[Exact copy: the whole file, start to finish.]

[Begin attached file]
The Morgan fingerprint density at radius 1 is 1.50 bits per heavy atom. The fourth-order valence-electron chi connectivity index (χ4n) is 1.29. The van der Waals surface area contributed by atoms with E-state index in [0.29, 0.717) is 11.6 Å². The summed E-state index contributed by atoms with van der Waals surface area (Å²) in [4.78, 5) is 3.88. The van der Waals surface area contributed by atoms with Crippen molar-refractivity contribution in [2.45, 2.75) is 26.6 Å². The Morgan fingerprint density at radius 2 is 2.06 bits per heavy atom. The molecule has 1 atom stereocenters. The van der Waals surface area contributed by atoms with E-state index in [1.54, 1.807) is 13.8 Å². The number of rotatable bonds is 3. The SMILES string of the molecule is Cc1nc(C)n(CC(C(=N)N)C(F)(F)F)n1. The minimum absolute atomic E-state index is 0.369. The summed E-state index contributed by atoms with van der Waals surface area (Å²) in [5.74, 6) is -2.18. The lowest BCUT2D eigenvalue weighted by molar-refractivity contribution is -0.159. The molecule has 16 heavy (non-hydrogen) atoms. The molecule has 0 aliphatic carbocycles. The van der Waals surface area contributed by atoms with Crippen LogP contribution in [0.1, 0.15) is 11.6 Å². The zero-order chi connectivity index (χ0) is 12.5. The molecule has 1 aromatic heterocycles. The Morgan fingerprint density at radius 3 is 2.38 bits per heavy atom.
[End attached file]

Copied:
The Morgan fingerprint density at radius 1 is 1.50 bits per heavy atom. The fourth-order valence-electron chi connectivity index (χ4n) is 1.29. The van der Waals surface area contributed by atoms with E-state index in [0.29, 0.717) is 11.6 Å². The summed E-state index contributed by atoms with van der Waals surface area (Å²) in [4.78, 5) is 3.88. The van der Waals surface area contributed by atoms with Crippen molar-refractivity contribution in [2.45, 2.75) is 26.6 Å². The Morgan fingerprint density at radius 2 is 2.06 bits per heavy atom. The molecule has 1 atom stereocenters. The van der Waals surface area contributed by atoms with E-state index in [1.54, 1.807) is 13.8 Å². The number of rotatable bonds is 3. The SMILES string of the molecule is Cc1nc(C)n(CC(C(=N)N)C(F)(F)F)n1. The minimum absolute atomic E-state index is 0.369. The summed E-state index contributed by atoms with van der Waals surface area (Å²) in [5.74, 6) is -2.18. The lowest BCUT2D eigenvalue weighted by molar-refractivity contribution is -0.159. The molecule has 16 heavy (non-hydrogen) atoms. The molecule has 0 aliphatic carbocycles. The van der Waals surface area contributed by atoms with Crippen LogP contribution in [0.1, 0.15) is 11.6 Å². The zero-order chi connectivity index (χ0) is 12.5. The molecule has 1 aromatic heterocycles. The Morgan fingerprint density at radius 3 is 2.38 bits per heavy atom.